Blood protein inhibits cancer growth

1 July 2013

A study has found that a protein occurring naturally in the blood inhibits the growth of tumours.

Published in the Proceedings of the National Academy of Sciences, the study indicates that decorin could potentially be used as a means of cancer treatment.

Previous research has found that the protein affects the healing of wounds, the formation of new blood vessels from old ones and inflammatory responses.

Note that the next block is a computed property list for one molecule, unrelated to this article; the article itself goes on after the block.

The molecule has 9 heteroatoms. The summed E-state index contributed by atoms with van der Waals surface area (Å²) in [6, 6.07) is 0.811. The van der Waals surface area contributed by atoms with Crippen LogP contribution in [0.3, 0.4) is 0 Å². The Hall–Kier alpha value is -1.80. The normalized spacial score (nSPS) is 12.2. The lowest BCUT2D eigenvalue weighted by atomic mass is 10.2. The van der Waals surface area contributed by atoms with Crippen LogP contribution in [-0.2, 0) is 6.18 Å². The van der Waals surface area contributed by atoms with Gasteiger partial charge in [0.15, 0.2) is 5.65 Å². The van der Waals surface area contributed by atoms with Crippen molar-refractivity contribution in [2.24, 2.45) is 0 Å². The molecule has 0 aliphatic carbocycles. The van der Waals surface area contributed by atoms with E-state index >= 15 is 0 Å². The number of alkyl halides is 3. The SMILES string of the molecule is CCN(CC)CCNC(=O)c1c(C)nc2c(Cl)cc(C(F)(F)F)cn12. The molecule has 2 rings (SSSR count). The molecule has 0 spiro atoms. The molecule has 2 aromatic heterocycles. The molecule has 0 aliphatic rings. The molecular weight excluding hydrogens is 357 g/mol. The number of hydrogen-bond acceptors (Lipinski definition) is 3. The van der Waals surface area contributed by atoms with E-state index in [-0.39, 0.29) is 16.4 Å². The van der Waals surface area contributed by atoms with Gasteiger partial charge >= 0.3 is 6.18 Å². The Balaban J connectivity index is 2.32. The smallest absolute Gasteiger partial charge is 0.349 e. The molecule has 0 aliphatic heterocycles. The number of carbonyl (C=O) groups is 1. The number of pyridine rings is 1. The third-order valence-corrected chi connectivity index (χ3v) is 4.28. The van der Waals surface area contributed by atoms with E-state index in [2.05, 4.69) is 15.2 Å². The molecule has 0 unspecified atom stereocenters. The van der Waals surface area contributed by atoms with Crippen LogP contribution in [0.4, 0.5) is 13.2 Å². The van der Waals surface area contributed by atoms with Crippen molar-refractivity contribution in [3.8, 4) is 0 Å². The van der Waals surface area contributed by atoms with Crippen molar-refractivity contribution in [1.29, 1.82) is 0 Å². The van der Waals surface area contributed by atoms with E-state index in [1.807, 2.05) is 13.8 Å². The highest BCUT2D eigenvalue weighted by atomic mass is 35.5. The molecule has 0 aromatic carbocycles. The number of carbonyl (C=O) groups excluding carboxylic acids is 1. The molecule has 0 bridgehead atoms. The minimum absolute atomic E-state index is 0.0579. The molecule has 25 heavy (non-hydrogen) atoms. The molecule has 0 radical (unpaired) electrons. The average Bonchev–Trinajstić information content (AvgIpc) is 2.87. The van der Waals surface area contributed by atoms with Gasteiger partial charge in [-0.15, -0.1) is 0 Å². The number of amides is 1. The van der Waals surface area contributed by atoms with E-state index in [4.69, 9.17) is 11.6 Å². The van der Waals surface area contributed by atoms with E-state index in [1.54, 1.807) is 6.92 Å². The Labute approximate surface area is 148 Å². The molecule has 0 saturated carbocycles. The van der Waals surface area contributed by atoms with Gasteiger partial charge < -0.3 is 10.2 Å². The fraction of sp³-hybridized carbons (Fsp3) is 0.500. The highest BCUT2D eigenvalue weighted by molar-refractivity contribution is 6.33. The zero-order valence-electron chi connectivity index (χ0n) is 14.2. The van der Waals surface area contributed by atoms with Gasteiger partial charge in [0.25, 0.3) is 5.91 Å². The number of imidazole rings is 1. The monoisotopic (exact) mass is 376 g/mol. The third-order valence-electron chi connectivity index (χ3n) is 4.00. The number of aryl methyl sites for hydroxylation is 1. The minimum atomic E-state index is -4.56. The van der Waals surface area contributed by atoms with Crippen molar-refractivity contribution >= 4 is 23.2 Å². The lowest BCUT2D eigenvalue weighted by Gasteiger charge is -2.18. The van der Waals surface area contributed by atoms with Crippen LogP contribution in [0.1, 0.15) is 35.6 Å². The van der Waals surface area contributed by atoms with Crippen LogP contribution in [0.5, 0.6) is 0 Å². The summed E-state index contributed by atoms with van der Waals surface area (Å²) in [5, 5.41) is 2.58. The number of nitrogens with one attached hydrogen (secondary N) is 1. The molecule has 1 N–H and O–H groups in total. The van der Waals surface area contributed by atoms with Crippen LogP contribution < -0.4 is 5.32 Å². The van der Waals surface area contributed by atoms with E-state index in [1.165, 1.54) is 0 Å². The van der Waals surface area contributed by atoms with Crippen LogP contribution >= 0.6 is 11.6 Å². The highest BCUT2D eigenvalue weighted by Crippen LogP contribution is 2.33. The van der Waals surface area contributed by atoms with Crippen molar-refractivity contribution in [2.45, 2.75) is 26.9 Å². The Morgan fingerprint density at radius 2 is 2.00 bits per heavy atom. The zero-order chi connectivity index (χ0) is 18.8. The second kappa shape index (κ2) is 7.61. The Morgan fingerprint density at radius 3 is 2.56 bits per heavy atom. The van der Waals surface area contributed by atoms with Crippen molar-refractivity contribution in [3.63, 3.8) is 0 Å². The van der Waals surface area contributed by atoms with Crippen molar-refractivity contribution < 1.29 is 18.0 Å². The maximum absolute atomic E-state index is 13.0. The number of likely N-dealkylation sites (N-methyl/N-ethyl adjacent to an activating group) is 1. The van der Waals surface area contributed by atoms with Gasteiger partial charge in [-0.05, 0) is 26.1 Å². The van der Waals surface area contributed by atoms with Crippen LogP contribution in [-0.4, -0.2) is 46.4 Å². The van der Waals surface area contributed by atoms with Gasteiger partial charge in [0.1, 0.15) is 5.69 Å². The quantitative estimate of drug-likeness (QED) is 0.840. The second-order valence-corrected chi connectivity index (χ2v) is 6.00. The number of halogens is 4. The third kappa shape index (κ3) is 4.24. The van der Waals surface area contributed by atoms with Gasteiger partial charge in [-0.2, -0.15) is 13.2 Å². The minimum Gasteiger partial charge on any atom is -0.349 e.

But the senior investigator on this new study, Renato Iozzo, says that decorin is also a “soluble tumour repressor” - the first to be found that specifically targets new blood vessels which are being forced by the cancer to keep growing. By forcing the cells in the blood vessel to “eat” their own internal components, the protein reduces the risk that they might feed the cancer overall.

Dr Iozzo described the study’s results as “an exciting finding that we believe will open up a new avenue for both basic research and clinical application”.

Posted by Philip Briggs

 

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